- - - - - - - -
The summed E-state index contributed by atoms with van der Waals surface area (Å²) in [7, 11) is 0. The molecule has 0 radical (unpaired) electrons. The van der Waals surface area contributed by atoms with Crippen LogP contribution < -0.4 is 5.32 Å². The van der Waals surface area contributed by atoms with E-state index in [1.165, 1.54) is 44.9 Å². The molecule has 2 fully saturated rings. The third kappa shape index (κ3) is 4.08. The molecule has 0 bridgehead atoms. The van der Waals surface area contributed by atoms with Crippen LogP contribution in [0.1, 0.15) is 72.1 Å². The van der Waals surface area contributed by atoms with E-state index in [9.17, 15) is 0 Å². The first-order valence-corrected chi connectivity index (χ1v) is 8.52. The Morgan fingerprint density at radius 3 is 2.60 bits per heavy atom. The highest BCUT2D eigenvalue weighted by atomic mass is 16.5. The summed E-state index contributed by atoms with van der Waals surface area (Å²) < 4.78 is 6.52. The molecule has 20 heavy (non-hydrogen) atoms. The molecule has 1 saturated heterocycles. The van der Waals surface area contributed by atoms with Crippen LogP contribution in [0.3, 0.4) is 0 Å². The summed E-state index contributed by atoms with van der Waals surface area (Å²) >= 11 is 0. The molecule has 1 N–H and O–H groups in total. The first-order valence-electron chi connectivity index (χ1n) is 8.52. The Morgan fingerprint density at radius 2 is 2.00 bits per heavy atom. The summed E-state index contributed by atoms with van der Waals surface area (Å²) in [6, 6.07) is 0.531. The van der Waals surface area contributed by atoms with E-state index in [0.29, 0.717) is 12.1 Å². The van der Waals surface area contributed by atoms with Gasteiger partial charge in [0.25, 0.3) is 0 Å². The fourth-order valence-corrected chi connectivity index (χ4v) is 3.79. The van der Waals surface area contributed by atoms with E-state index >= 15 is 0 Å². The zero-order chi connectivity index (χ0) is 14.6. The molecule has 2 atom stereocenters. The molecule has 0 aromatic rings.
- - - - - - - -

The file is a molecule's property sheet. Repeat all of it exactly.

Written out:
The summed E-state index contributed by atoms with van der Waals surface area (Å²) in [7, 11) is 0. The molecule has 0 radical (unpaired) electrons. The van der Waals surface area contributed by atoms with Crippen LogP contribution < -0.4 is 5.32 Å². The van der Waals surface area contributed by atoms with E-state index in [1.165, 1.54) is 44.9 Å². The molecule has 2 fully saturated rings. The third kappa shape index (κ3) is 4.08. The molecule has 0 bridgehead atoms. The van der Waals surface area contributed by atoms with Crippen LogP contribution in [0.1, 0.15) is 72.1 Å². The van der Waals surface area contributed by atoms with E-state index in [9.17, 15) is 0 Å². The first-order valence-corrected chi connectivity index (χ1v) is 8.52. The Morgan fingerprint density at radius 3 is 2.60 bits per heavy atom. The highest BCUT2D eigenvalue weighted by atomic mass is 16.5. The summed E-state index contributed by atoms with van der Waals surface area (Å²) < 4.78 is 6.52. The molecule has 20 heavy (non-hydrogen) atoms. The molecule has 1 saturated heterocycles. The van der Waals surface area contributed by atoms with Crippen LogP contribution in [0.3, 0.4) is 0 Å². The summed E-state index contributed by atoms with van der Waals surface area (Å²) >= 11 is 0. The molecule has 1 N–H and O–H groups in total. The first-order valence-electron chi connectivity index (χ1n) is 8.52. The Morgan fingerprint density at radius 2 is 2.00 bits per heavy atom. The summed E-state index contributed by atoms with van der Waals surface area (Å²) in [6, 6.07) is 0.531. The van der Waals surface area contributed by atoms with E-state index in [0.29, 0.717) is 12.1 Å². The van der Waals surface area contributed by atoms with Gasteiger partial charge in [0.25, 0.3) is 0 Å². The fourth-order valence-corrected chi connectivity index (χ4v) is 3.79. The van der Waals surface area contributed by atoms with E-state index >= 15 is 0 Å². The zero-order chi connectivity index (χ0) is 14.6. The molecule has 2 atom stereocenters. The molecule has 0 aromatic rings.